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Justice Department Secures Agreements with Ten Employers for Posting Discriminatory Job Advertisements on a College Recruiting Platform

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Department Has Secured Over $1.6 Million in Total Civil Penalties in the Last Year

The Justice Department announced today that it has secured another 10 settlements with companies that used a college recruiting platform to post job advertisements that unlawfully excluded non-U.S. citizens. These agreements add to the department’s recent settlements with 20 other companies resolving similar claims – 16 in June 2022 and another four in September 2022 –  and bring the total civil penalty amount for all 30 employers to over $1.6 million.

“The Justice Department has now held 30 companies accountable for using a college recruitment platform to post discriminatory job advertisements that locked non-U.S. citizen students out of job opportunities,” said Assistant Attorney General Kristen Clarke of the Justice Department’s Civil Rights Division. “These settlements should make clear our commitment to enforcing federal civil rights laws to ensure that all applicants have a fair and equal chance to compete for jobs.”

The department’s involvement in these matters began after a Georgia Institute of Technology (Georgia Tech) student, who was a lawful permanent resident at the time, filed a discrimination complaint with the Civil Rights Division. The student alleged that a bank’s advertisement on a Georgia Tech job recruitment platform restricted the posted internship opportunity to U.S. citizens only. On investigation, the department discovered many other discriminatory advertisements on Georgia Tech’s job recruiting platform, as well as platforms operated by other colleges across the United States.

The department found that each of the ten employers with which it is now settling posted on an online job recruitment platform operated by Georgia Tech at least one job announcement excluding non-U.S. citizens. The department determined that the advertisements deterred qualified students from applying for jobs because of their citizenship status, and in many cases the citizenship status restrictions also blocked students from applying or even meeting with company recruiters.

The new settlements, like the 20 before them, require each company to pay a civil penalty. The amount of each employer’s penalty is based on the number of discriminatory advertisements it posted:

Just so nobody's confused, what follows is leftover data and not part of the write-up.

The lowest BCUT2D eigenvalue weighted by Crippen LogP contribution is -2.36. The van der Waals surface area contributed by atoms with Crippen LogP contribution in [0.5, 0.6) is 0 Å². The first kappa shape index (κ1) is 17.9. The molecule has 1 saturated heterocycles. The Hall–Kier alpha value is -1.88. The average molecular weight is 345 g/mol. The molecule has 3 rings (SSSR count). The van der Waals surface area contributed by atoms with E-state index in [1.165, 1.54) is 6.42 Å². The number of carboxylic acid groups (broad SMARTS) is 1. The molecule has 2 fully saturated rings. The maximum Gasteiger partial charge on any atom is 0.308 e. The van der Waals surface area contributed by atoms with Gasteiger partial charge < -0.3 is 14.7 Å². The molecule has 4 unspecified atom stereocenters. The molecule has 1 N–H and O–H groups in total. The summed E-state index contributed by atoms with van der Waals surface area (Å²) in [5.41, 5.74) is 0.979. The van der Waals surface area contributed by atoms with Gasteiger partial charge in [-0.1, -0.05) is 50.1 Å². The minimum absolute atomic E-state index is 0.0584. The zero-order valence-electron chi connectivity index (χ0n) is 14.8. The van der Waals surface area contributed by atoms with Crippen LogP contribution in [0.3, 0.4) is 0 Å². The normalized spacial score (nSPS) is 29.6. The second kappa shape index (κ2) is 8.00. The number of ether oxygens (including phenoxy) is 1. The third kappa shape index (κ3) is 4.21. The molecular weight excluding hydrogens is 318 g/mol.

Employer Penalty Amount
1. Asurion LLC $13,395
2. Black & Veatch Corporation $8,930
3. Deluxe Corporation $183,065
4. Freese & Nichols Inc. $4,465
5. Grey Orange Inc. $13,395
6. Honeywell International Inc. $191,995
7. Procter & Gamble $8,930
8. Georgia Tech Research Institute $31,255
9. Stryker Employment Company LLC $4,465
10. Wiley Bros. $4,465
TOTAL $464,360

In addition to paying civil penalties, the employers’ recruiting staff must undergo training on the Immigration and Nationality Act’s (INA) anti-discrimination provision and refrain from including specific citizenship or immigration status designations in their campus job postings unless the restrictions are required by law.

The INA generally prohibits employers and recruiters from limiting jobs based on citizenship or immigration status unless required by a law, regulation, executive order or government contract. The INA protects asylees, refugees, recent lawful permanent residents, U.S. citizens, and U.S. nationals from citizenship status discrimination in hiring, firing, and recruitment or referral for a fee.

The Civil Rights Division’s Immigrant and Employee Rights Section (IER) is responsible for enforcing the anti-discrimination provision of the INA. The statute prohibits discrimination based on citizenship status and national origin in hiring, firing or recruitment or referral for a fee; unfair documentary practices; and retaliation and intimidation.

Learn more about IER’s work and how to get assistance through this brief video. IER’s website has more information on how employers can avoid discriminating based on citizenship status when hiring and recruiting. Applicants or employees who believe they were discriminated against based on their citizenship, immigration status or national origin in hiring, firing, recruitment or during the employment eligibility verification process (Form I-9 and E-Verify); or subjected to retaliation, may file a charge. The public can also call IER’s worker hotline at 1-800-255-7688 (1-800-237-2515, TTY for hearing impaired); call IER’s employer hotline at 1-800-255-8155 (1-800-237-2515, TTY for hearing impaired); email; sign up for a free webinar; or visit IER’s English and Spanish websites. Subscribe for email updates from IER.

This article is provided as an educational service and is not legal advice. Consult with an attorney for your specific circumstances.  For a comprehensive evaluation of your immigration situation and options, 

you are invited to call us at 214-393-4917, text us using our chat box, or complete our contact form.

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